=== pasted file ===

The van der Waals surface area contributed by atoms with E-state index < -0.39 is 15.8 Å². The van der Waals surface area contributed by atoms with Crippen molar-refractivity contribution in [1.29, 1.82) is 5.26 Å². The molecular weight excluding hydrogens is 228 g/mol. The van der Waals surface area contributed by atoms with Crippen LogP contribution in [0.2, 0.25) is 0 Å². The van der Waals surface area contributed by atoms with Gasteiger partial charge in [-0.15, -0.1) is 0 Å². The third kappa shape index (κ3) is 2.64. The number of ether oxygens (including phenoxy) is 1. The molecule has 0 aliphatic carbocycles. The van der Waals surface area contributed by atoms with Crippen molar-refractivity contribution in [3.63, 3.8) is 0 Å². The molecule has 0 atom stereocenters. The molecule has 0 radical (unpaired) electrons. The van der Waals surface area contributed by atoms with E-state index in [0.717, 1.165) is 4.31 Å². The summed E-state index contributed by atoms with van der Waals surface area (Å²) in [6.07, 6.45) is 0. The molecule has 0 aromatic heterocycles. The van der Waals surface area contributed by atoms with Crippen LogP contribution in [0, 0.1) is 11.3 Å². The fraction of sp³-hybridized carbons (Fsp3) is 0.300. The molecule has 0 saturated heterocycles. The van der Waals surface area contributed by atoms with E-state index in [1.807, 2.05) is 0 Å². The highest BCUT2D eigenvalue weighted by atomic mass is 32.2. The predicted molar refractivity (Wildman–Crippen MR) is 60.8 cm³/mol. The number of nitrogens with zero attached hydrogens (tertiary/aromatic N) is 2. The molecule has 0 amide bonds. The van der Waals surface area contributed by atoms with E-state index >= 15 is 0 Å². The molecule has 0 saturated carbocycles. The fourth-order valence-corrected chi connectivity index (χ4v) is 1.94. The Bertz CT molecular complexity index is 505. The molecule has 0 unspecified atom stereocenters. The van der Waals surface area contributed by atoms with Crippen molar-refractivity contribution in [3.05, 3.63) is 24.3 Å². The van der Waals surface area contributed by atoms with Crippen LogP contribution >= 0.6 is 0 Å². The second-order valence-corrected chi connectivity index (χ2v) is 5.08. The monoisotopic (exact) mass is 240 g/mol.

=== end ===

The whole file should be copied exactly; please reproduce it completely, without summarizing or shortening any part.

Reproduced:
The van der Waals surface area contributed by atoms with E-state index < -0.39 is 15.8 Å². The van der Waals surface area contributed by atoms with Crippen molar-refractivity contribution in [1.29, 1.82) is 5.26 Å². The molecular weight excluding hydrogens is 228 g/mol. The van der Waals surface area contributed by atoms with Crippen LogP contribution in [0.2, 0.25) is 0 Å². The van der Waals surface area contributed by atoms with Gasteiger partial charge in [-0.15, -0.1) is 0 Å². The third kappa shape index (κ3) is 2.64. The number of ether oxygens (including phenoxy) is 1. The molecule has 0 aliphatic carbocycles. The van der Waals surface area contributed by atoms with Crippen molar-refractivity contribution in [3.63, 3.8) is 0 Å². The molecule has 0 atom stereocenters. The molecule has 0 radical (unpaired) electrons. The van der Waals surface area contributed by atoms with E-state index in [0.717, 1.165) is 4.31 Å². The summed E-state index contributed by atoms with van der Waals surface area (Å²) in [6.07, 6.45) is 0. The molecule has 0 aromatic heterocycles. The van der Waals surface area contributed by atoms with Crippen LogP contribution in [0, 0.1) is 11.3 Å². The fraction of sp³-hybridized carbons (Fsp3) is 0.300. The molecule has 0 saturated heterocycles. The van der Waals surface area contributed by atoms with E-state index in [1.807, 2.05) is 0 Å². The highest BCUT2D eigenvalue weighted by atomic mass is 32.2. The predicted molar refractivity (Wildman–Crippen MR) is 60.8 cm³/mol. The number of nitrogens with zero attached hydrogens (tertiary/aromatic N) is 2. The molecule has 0 amide bonds. The van der Waals surface area contributed by atoms with E-state index >= 15 is 0 Å². The molecule has 0 saturated carbocycles. The fourth-order valence-corrected chi connectivity index (χ4v) is 1.94. The Bertz CT molecular complexity index is 505. The molecule has 0 unspecified atom stereocenters. The van der Waals surface area contributed by atoms with Crippen molar-refractivity contribution in [3.05, 3.63) is 24.3 Å². The van der Waals surface area contributed by atoms with Crippen LogP contribution >= 0.6 is 0 Å². The second-order valence-corrected chi connectivity index (χ2v) is 5.08. The monoisotopic (exact) mass is 240 g/mol.